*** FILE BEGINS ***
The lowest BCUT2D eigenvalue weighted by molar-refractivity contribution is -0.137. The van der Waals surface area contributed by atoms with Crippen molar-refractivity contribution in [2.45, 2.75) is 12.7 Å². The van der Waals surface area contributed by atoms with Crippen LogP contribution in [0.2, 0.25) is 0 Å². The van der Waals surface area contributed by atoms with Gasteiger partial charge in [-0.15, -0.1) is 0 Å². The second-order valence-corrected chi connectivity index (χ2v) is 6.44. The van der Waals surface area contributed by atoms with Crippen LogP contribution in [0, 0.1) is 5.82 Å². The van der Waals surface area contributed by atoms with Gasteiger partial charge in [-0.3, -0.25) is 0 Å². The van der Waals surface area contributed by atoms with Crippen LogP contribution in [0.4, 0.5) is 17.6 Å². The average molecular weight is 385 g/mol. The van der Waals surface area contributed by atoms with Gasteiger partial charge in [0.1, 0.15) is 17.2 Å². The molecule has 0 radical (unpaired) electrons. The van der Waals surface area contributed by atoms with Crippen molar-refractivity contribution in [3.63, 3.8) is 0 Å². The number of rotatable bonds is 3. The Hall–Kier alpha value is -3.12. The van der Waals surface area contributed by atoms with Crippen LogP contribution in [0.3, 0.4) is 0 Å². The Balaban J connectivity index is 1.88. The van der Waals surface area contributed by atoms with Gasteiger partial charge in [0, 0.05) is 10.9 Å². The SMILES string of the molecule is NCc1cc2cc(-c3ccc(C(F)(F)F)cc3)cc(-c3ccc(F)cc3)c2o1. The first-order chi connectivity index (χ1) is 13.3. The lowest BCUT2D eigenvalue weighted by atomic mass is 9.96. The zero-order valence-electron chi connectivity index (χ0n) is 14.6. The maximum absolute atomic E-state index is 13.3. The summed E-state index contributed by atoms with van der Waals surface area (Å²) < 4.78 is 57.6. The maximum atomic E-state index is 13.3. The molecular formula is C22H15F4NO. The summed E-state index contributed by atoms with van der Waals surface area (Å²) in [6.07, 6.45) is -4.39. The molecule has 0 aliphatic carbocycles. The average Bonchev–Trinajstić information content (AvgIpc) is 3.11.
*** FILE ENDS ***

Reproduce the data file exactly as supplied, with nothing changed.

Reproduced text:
The lowest BCUT2D eigenvalue weighted by molar-refractivity contribution is -0.137. The van der Waals surface area contributed by atoms with Crippen molar-refractivity contribution in [2.45, 2.75) is 12.7 Å². The van der Waals surface area contributed by atoms with Crippen LogP contribution in [0.2, 0.25) is 0 Å². The van der Waals surface area contributed by atoms with Gasteiger partial charge in [-0.15, -0.1) is 0 Å². The second-order valence-corrected chi connectivity index (χ2v) is 6.44. The van der Waals surface area contributed by atoms with Crippen LogP contribution in [0, 0.1) is 5.82 Å². The van der Waals surface area contributed by atoms with Gasteiger partial charge in [-0.3, -0.25) is 0 Å². The van der Waals surface area contributed by atoms with Crippen LogP contribution in [0.4, 0.5) is 17.6 Å². The average molecular weight is 385 g/mol. The van der Waals surface area contributed by atoms with Gasteiger partial charge in [0.1, 0.15) is 17.2 Å². The molecule has 0 radical (unpaired) electrons. The van der Waals surface area contributed by atoms with Crippen molar-refractivity contribution in [3.63, 3.8) is 0 Å². The number of rotatable bonds is 3. The Hall–Kier alpha value is -3.12. The van der Waals surface area contributed by atoms with Crippen LogP contribution in [0.3, 0.4) is 0 Å². The Balaban J connectivity index is 1.88. The van der Waals surface area contributed by atoms with Gasteiger partial charge in [0, 0.05) is 10.9 Å². The SMILES string of the molecule is NCc1cc2cc(-c3ccc(C(F)(F)F)cc3)cc(-c3ccc(F)cc3)c2o1. The first-order chi connectivity index (χ1) is 13.3. The lowest BCUT2D eigenvalue weighted by atomic mass is 9.96. The zero-order valence-electron chi connectivity index (χ0n) is 14.6. The maximum absolute atomic E-state index is 13.3. The summed E-state index contributed by atoms with van der Waals surface area (Å²) < 4.78 is 57.6. The maximum atomic E-state index is 13.3. The molecular formula is C22H15F4NO. The summed E-state index contributed by atoms with van der Waals surface area (Å²) in [6.07, 6.45) is -4.39. The molecule has 0 aliphatic carbocycles. The average Bonchev–Trinajstić information content (AvgIpc) is 3.11.